Aug 7, 2012; London , United Kingdom; Tamas Lorincz (HUN) celebrates after body slamming his coach after defeating Manuchar Tskhadaia (not pictured) in the greco roman 66kg semi finals during the London 2012 Olympic Games at ExCeL - North Arena 2. Mandatory Credit: Mark J. Rebilas-USA TODAY Sports
Yesterday saw the end of Greco-Roman wrestling competition at the 2012 Olympic Games. While the action may have been sparse in the competition, there were some notable high points.
No! Don't say that the high point is that the Greco is over. The medal matches had some exciting moments, and we have the gifs from Zombie Prophet to prove it. All this, in combination with Mike Riordan's insightful and witty commentary, make this Greco-Roman wrestling highlight post a can't miss
So here we go, one last look at the good times brought to us by the last two days of the Olympic Greco-Roman tournament
After the jump a massive number of sweet Greco-Roman wrestling gifs from the 2012 Olympic games in London.
60kg Bronze Medal Match 1: Almat Kebispayev, Kazakhstan vs. Ryutaro Matsumoto, Japan
Here we have the Kazak establishing the chest lock for a turn; when Matsumoto attempts to peek out, the Kazak whips him the other way for exposure.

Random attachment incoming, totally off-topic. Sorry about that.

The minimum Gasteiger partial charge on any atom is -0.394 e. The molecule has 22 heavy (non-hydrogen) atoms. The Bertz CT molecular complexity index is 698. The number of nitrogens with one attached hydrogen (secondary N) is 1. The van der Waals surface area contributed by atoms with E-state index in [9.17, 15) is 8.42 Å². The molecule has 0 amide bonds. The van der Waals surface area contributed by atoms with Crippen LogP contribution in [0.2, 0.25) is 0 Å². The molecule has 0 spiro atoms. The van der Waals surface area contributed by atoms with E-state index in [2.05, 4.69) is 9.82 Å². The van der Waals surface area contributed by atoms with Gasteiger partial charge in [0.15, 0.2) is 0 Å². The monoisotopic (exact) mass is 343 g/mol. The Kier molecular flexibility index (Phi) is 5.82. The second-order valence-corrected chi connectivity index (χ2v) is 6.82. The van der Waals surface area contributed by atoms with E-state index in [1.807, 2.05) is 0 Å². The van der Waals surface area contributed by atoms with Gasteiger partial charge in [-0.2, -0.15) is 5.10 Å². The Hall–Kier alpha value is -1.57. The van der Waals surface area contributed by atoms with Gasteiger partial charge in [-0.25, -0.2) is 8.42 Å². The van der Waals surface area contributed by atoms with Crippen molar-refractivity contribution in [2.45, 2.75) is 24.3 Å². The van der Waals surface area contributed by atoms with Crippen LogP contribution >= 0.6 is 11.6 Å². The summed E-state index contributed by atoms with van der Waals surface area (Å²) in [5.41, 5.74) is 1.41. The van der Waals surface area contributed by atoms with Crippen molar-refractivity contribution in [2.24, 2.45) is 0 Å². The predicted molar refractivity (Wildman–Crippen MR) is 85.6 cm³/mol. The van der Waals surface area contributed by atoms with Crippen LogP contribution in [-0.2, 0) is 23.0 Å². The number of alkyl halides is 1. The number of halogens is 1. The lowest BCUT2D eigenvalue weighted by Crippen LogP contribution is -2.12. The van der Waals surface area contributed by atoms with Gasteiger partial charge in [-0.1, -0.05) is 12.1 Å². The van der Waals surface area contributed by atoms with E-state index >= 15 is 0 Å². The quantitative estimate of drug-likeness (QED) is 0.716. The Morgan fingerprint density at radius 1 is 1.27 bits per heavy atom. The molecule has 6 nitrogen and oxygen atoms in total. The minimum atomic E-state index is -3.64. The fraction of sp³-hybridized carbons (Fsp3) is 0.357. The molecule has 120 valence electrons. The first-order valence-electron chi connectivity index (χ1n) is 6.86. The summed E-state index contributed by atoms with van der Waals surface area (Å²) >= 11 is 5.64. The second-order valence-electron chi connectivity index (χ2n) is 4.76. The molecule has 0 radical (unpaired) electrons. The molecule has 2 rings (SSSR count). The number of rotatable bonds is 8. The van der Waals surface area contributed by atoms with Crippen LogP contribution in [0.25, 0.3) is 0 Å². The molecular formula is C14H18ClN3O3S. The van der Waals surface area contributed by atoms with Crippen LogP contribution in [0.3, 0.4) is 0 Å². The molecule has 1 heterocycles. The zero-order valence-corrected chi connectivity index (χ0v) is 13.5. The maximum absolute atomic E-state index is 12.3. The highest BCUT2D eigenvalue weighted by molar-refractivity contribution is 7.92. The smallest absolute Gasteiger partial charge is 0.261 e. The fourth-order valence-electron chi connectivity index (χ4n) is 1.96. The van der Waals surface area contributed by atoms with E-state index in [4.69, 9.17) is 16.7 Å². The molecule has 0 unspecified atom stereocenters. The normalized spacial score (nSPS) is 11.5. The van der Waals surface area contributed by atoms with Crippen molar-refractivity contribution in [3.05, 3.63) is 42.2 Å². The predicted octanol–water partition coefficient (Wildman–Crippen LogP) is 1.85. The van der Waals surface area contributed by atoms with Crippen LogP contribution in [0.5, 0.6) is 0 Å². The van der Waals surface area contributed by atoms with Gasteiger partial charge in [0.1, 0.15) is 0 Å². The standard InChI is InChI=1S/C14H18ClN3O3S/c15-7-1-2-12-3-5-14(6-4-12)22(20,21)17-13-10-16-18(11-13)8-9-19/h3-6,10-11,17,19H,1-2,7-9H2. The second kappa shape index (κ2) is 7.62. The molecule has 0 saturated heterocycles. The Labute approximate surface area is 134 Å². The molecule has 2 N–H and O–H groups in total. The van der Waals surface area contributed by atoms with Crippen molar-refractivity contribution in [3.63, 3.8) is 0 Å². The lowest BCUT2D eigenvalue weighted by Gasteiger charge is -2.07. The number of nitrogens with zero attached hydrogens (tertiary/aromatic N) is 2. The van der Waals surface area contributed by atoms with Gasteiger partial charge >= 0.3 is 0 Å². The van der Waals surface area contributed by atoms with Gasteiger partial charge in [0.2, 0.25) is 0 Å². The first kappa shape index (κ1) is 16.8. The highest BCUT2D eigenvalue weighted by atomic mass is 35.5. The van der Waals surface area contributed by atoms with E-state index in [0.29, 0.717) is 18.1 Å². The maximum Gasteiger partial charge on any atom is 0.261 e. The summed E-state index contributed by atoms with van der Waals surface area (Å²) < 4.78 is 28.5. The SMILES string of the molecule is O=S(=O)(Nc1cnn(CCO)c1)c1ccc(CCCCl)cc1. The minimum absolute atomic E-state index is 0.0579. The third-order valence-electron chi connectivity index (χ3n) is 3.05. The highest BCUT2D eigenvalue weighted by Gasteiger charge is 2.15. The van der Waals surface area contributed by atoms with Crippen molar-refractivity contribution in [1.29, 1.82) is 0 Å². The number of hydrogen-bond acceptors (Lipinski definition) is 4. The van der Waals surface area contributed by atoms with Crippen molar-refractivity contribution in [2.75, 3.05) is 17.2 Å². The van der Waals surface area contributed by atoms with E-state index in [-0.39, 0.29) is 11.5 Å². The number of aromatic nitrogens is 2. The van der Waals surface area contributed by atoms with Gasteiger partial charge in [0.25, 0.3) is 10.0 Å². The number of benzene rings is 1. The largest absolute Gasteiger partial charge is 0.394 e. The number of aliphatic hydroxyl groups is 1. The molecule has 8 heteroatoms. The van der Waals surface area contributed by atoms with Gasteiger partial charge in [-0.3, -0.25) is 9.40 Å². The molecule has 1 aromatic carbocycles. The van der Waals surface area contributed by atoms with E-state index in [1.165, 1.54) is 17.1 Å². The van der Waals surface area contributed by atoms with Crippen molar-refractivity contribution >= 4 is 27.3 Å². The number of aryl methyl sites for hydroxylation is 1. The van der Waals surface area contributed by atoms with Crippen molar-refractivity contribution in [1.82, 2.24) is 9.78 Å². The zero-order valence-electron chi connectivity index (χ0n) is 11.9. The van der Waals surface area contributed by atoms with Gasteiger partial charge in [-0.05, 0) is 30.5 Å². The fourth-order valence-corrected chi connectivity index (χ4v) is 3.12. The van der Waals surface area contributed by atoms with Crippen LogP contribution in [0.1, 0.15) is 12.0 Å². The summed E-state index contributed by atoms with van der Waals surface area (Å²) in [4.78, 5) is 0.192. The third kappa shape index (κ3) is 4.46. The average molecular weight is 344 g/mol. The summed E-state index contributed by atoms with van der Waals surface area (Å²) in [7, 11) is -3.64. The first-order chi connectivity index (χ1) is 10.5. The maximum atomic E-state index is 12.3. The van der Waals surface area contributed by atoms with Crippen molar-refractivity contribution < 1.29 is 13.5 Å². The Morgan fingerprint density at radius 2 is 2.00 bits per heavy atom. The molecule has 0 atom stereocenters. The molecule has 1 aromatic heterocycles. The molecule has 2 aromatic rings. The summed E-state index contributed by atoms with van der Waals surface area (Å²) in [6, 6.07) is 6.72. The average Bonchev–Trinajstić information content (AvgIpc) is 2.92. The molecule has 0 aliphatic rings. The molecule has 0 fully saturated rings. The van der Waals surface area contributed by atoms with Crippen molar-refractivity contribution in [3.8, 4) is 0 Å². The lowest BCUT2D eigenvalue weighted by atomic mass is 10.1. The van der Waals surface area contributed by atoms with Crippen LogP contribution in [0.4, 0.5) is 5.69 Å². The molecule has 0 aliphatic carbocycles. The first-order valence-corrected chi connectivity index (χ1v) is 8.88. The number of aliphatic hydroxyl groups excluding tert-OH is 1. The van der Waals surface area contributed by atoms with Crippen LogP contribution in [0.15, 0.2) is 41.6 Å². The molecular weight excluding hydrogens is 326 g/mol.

Matsumoto get all nasty, locks up a bear hug against his head, which is in the Kazak's chest, and twists him to his back for a rare fall. Match over.
60kg Bronze Medal Match 2: Zaur Kuramagomedov, Russia vs. Hasan Aliyev, Aliyev
Zaur participates in the same pattern exhibited by seemingly all the Russian wrestlers at these games. Stall until the ordered hold, get the turn on top, and resist the turn on bottom. Incredibly effective, the loser is the audience and the sport.
60kg Gold Medal Match: Revaz Lashkhi, Georgia vs Omid Noroozi, Iran
I like this gif because after Noroozi wins gold, he displays his awesome throwing ability on his coach. The throw is instant, powerful, and perfect. All of these guys have this capability, but you never see it in a match. This is maddening. Imagine this sport if just a fraction of these wrestlers' throwing ability was harnessed.